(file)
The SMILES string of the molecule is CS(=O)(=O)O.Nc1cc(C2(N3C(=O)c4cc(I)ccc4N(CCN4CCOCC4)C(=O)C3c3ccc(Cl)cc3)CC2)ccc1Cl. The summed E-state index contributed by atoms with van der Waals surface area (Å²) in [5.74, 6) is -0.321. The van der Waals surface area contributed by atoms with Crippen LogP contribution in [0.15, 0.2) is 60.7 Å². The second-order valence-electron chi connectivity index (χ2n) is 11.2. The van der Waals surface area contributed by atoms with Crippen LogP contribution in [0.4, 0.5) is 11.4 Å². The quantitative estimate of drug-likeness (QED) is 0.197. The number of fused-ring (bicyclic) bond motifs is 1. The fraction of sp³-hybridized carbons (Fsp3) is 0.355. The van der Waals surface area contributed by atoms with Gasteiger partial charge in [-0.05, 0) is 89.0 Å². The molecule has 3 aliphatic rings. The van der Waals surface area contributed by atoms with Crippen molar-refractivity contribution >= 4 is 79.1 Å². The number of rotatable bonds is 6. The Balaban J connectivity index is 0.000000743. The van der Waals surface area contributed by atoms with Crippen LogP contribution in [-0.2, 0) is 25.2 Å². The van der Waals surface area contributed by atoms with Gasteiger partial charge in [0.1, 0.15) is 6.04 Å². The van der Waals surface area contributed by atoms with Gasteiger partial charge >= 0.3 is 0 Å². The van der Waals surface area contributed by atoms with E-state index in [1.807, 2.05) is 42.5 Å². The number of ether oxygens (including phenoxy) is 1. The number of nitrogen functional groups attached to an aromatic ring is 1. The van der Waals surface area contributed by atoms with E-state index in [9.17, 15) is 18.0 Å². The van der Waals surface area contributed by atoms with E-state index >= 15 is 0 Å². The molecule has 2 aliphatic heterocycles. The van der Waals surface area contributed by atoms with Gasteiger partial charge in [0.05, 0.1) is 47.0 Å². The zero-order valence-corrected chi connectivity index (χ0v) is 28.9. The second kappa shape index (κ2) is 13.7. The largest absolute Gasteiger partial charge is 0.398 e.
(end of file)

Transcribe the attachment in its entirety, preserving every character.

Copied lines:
The SMILES string of the molecule is CS(=O)(=O)O.Nc1cc(C2(N3C(=O)c4cc(I)ccc4N(CCN4CCOCC4)C(=O)C3c3ccc(Cl)cc3)CC2)ccc1Cl. The summed E-state index contributed by atoms with van der Waals surface area (Å²) in [5.74, 6) is -0.321. The van der Waals surface area contributed by atoms with Crippen LogP contribution in [0.15, 0.2) is 60.7 Å². The second-order valence-electron chi connectivity index (χ2n) is 11.2. The van der Waals surface area contributed by atoms with Crippen LogP contribution in [0.4, 0.5) is 11.4 Å². The quantitative estimate of drug-likeness (QED) is 0.197. The number of fused-ring (bicyclic) bond motifs is 1. The fraction of sp³-hybridized carbons (Fsp3) is 0.355. The van der Waals surface area contributed by atoms with Gasteiger partial charge in [-0.05, 0) is 89.0 Å². The molecule has 3 aliphatic rings. The van der Waals surface area contributed by atoms with Crippen molar-refractivity contribution >= 4 is 79.1 Å². The number of rotatable bonds is 6. The Balaban J connectivity index is 0.000000743. The van der Waals surface area contributed by atoms with Crippen LogP contribution in [-0.2, 0) is 25.2 Å². The van der Waals surface area contributed by atoms with Gasteiger partial charge in [0.1, 0.15) is 6.04 Å². The van der Waals surface area contributed by atoms with Gasteiger partial charge >= 0.3 is 0 Å². The van der Waals surface area contributed by atoms with E-state index in [1.807, 2.05) is 42.5 Å². The number of ether oxygens (including phenoxy) is 1. The number of nitrogen functional groups attached to an aromatic ring is 1. The van der Waals surface area contributed by atoms with E-state index in [9.17, 15) is 18.0 Å². The van der Waals surface area contributed by atoms with E-state index >= 15 is 0 Å². The molecule has 2 aliphatic heterocycles. The van der Waals surface area contributed by atoms with Gasteiger partial charge in [0.05, 0.1) is 47.0 Å². The zero-order valence-corrected chi connectivity index (χ0v) is 28.9. The second kappa shape index (κ2) is 13.7. The largest absolute Gasteiger partial charge is 0.398 e.